In the middle of what some are calling the biggest crisis between Moscow and the West since the Cold War, Ukrainian Christians are not panicking, but are on the offensive by praying.
Last week, Ukraine ordered a full military mobilization in response to the buildup of Russian forces on the Crimean peninsula, an autonomous republic within the border of Ukraine.
Ukrainian's new Prime Minister, Arseniy Yatsenyuk, has warned that the country is "on the brink of disaster," with Crimea's multiethnic population battling over decisions concerning its future while NATO and Russia stand on opposing sides.
Bakonov, who leads a church in the Crimean city of Simferopol, said that all across Ukraine churches are calling for prayer vigils to ask God for peace in their country and for His name to be glorified.
"In our church we have a prayer chain 24/7," he said, asking believers worldwide to join them in praying for their country. "I fervently believe the crisis in Ukraine is not only about the political stability in the country and region but also for the souls of men."
After protesters in Kiev saw president Viktor Yanukovych removed in late February, the Russian majority of Crimea began challenging the authority of Ukraine, seeking to return to the 1992 constitution in which it briefly had its own president and foreign policy.
It only heightened the discord when one of the first decisions of the interim Kiev government was to revoke a law that permitted Russian to be recognized as the official language in Crimea. About 97 percent of the population speaks Russian as their first language, according to a Kiev International Institute of Sociology poll.
Russian president Vladimir Putin has maintained his right to defend the Russian people of Crimea and was asked to do so by Yanukovych, whom Putin claims is the rightful Ukrainian president. Ukrainian and Western governments support the legality of the current government and have warned that Russia's action on Ukrainian soil is a declaration of war.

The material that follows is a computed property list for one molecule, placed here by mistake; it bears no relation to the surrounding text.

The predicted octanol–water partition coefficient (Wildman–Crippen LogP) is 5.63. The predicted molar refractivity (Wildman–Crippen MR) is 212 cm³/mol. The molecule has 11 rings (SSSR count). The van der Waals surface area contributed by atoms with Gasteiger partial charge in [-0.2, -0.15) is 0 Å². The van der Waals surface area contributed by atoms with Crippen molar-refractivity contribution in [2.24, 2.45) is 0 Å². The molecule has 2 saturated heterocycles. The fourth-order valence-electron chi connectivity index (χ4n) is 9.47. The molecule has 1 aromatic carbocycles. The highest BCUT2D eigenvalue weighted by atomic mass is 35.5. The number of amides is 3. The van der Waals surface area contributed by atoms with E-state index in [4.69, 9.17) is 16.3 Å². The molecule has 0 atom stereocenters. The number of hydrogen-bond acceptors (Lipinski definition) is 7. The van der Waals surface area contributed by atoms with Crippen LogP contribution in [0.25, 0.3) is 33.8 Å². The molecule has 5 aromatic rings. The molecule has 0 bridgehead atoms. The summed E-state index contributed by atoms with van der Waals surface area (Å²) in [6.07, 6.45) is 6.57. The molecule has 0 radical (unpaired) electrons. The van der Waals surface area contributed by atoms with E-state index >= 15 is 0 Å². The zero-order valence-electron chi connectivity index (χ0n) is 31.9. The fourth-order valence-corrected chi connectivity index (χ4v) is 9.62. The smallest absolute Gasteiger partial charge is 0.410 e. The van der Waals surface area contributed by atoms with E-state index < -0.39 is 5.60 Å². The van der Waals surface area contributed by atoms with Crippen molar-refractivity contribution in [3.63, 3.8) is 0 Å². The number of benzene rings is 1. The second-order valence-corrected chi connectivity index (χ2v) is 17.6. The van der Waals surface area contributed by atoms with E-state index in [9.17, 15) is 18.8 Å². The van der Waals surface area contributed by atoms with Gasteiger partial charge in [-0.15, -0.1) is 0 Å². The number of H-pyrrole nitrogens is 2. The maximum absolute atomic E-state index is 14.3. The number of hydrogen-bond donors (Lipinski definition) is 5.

Crimean citizens are divided on whether they want to be independent, remain part of Ukraine or become part of Russia.
Despite differing views, believers in Crimea are sticking to the bigger issue.
In the face of escalating tension and increased media speculation, Bakonov said his motto has become "less news and television, more Bible and prayer."
"Yes, we are concerned about the situation in Crimea, but I encourage our congregation of 800 believers by the Word of God," he said. "I continue to preach the Gospel to the people of Crimea and beyond."
Despite constant changes and rising tensions, Bakonov is most concerned for the spiritual outcome of this time of unrest. He was encouraged that, during the Maidan protests, churches in Kiev ministered in the center of the unrest and helped Ukrainians find peace in the midst of the conflict.
"Many people in Ukraine have been searching for answers and are seeking the answers from churches and ministers. We praise God that He is opening hearts to reveal Himself," Bakonov said.
He asks for prayer for peace in the region and for the leaders involved in decision-making, including Putin and Ukrainian president Alexander Turchynov.
Bakonov said Turchynov is a strong believer in Jesus and prays that Turchynov will boldly and righteously lead the country and seek Godly counsel. Turchynov is a Baptist lay preacher who frequently speaks in local churches.
"Our team believes that the changes going on in Ukraine are a second chance from God for the people to turn to God and seek Jesus as their Savior," he said.
Nicole Lee is an IMB writer based in Europe. Get Baptist Press headlines and breaking news on Twitter (@BaptistPress), Facebook (Facebook.com/BaptistPress) and in your email (baptistpress.com/SubscribeBP.asp).
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